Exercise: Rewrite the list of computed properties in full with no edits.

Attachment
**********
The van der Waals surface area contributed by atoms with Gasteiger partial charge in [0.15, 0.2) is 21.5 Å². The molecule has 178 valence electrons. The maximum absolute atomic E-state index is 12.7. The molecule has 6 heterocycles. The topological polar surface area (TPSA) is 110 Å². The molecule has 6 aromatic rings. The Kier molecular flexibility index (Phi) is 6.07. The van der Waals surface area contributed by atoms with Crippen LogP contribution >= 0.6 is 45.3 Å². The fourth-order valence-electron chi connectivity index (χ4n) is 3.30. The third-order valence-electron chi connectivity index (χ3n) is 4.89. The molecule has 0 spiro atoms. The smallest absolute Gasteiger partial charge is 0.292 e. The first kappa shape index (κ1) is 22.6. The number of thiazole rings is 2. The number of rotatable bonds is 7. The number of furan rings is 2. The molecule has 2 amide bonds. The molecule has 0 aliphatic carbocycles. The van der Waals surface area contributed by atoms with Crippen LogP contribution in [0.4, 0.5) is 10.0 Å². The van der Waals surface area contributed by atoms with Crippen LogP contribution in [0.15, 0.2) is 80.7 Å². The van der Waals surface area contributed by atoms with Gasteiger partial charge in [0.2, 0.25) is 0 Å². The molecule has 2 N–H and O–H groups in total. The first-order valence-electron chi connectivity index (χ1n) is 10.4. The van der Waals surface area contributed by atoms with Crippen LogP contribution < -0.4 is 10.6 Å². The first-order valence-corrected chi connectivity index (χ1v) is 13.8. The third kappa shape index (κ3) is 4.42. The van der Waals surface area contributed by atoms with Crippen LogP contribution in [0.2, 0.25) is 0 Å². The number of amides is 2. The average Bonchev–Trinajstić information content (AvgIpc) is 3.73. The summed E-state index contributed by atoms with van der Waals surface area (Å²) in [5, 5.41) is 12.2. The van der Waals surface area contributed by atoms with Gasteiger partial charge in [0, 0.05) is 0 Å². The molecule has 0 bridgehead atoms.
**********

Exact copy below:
The van der Waals surface area contributed by atoms with Gasteiger partial charge in [0.15, 0.2) is 21.5 Å². The molecule has 178 valence electrons. The maximum absolute atomic E-state index is 12.7. The molecule has 6 heterocycles. The topological polar surface area (TPSA) is 110 Å². The molecule has 6 aromatic rings. The Kier molecular flexibility index (Phi) is 6.07. The van der Waals surface area contributed by atoms with Crippen LogP contribution >= 0.6 is 45.3 Å². The fourth-order valence-electron chi connectivity index (χ4n) is 3.30. The third-order valence-electron chi connectivity index (χ3n) is 4.89. The molecule has 0 spiro atoms. The smallest absolute Gasteiger partial charge is 0.292 e. The first kappa shape index (κ1) is 22.6. The number of thiazole rings is 2. The number of rotatable bonds is 7. The number of furan rings is 2. The molecule has 2 amide bonds. The molecule has 0 aliphatic carbocycles. The van der Waals surface area contributed by atoms with Crippen LogP contribution in [0.4, 0.5) is 10.0 Å². The van der Waals surface area contributed by atoms with Crippen LogP contribution in [0.15, 0.2) is 80.7 Å². The van der Waals surface area contributed by atoms with Gasteiger partial charge in [0.2, 0.25) is 0 Å². The molecule has 2 N–H and O–H groups in total. The first-order valence-electron chi connectivity index (χ1n) is 10.4. The van der Waals surface area contributed by atoms with Crippen LogP contribution < -0.4 is 10.6 Å². The first-order valence-corrected chi connectivity index (χ1v) is 13.8. The third kappa shape index (κ3) is 4.42. The van der Waals surface area contributed by atoms with Crippen LogP contribution in [0.2, 0.25) is 0 Å². The number of amides is 2. The average Bonchev–Trinajstić information content (AvgIpc) is 3.73. The summed E-state index contributed by atoms with van der Waals surface area (Å²) in [5, 5.41) is 12.2. The van der Waals surface area contributed by atoms with Gasteiger partial charge in [0, 0.05) is 0 Å². The molecule has 0 bridgehead atoms.